Objective: To review treatment and outcomes of septic shock in patients with pulmonary hypertension (PH) managed at a tertiary care institution.
Design, setting and patients: We identified consecutive patients with non-cardiac PH (non-Group 2 in the World Health Organization classification) who were treated for septic shock in four intensive care units at a tertiary care institution between July 2004 and July 2007. Patients with a left ventricular ejection fraction < 50%, diastolic dysfunction, pericardial effusion or significant valve disease were excluded. Descriptive statistics were used to analyse the data.
Main outcome measures: Hospital mortality, duration of vasopressor and ventilatory support, length of hospital and ICU stay.
Results: The final group for analysis comprised 82 patients. The major causes of PH were chronic obstructive pulmonary disease, interstitial lung disease and portopulmonary hypertension. PH was mild in 46 patients (56%), moderate in 21 (26%) and severe in 15 (18%). Vasopressor treatment was initiated in 69 patients (84%) within the first 48 hours: noradrenaline was most commonly used (53 patients, 65%), and 51 patients (62%) were treated with more than one agent. Sixty-seven patients (82%) were mechanically ventilated, and 33 (40%) required renal replacement therapy. Fortythree patients (52%) survived to hospital discharge; 23 (28%) remained alive at 1 year. Hospital mortality increased with severity of PH: 28% in mild, 67% in moderate and 80% in severe PH. Nonsurvivors were more likely to have plateau pressures beyond 30 cm H(2)O while mechanically ventilated within the first 48 hours in the ICU (56% v 29%, P = 0.03), to develop atrial fibrillation (AF) (46% v 12%, P < 0.001), and to require longer vasopressor support (mean, 5.3 v 2.6 days, P = 0.003). In a multivariate logistic regression analysis, severity of PH (odds ratio [OR], 1.55; 95% CI, 1.04-2.46; P = 0.04), new-onset AF (OR, 6.51; 95% CI, 2.24-22.07; P < 0.001) and longer duration of vasopressor support (OR, 1.15; 95% CI, 1.03-1.34; P = 0.04) were associated with increased hospital mortality.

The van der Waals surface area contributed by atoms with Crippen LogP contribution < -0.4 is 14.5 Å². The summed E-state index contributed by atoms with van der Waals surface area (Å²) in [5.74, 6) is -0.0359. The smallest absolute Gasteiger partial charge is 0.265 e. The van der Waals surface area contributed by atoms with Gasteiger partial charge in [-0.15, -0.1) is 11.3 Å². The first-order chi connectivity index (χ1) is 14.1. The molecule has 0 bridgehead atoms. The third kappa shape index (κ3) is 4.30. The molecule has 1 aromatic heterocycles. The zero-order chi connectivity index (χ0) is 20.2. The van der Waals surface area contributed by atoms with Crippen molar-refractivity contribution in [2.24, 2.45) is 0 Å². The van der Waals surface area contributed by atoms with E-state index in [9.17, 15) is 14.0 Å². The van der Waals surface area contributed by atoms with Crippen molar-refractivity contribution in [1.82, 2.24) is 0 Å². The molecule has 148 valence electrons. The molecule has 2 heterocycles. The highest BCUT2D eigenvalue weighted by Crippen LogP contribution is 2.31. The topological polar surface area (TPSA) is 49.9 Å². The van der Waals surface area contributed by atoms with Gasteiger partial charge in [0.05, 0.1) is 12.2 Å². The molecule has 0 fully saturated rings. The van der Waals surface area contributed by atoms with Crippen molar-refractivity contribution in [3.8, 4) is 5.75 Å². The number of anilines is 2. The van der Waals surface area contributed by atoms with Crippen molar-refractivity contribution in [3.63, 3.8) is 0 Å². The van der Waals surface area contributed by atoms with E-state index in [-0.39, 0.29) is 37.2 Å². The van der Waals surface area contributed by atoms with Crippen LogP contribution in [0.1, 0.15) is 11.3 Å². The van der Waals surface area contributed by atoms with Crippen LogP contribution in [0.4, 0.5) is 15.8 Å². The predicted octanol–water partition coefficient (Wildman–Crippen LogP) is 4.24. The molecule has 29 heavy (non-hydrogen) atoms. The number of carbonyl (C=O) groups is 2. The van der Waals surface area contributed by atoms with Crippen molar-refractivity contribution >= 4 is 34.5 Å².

Conclusions: The severity of PH, new-onset AF, and longer vasopressor support were associated with poor outcomes in patients with PH who developed severe sepsis and septic shock.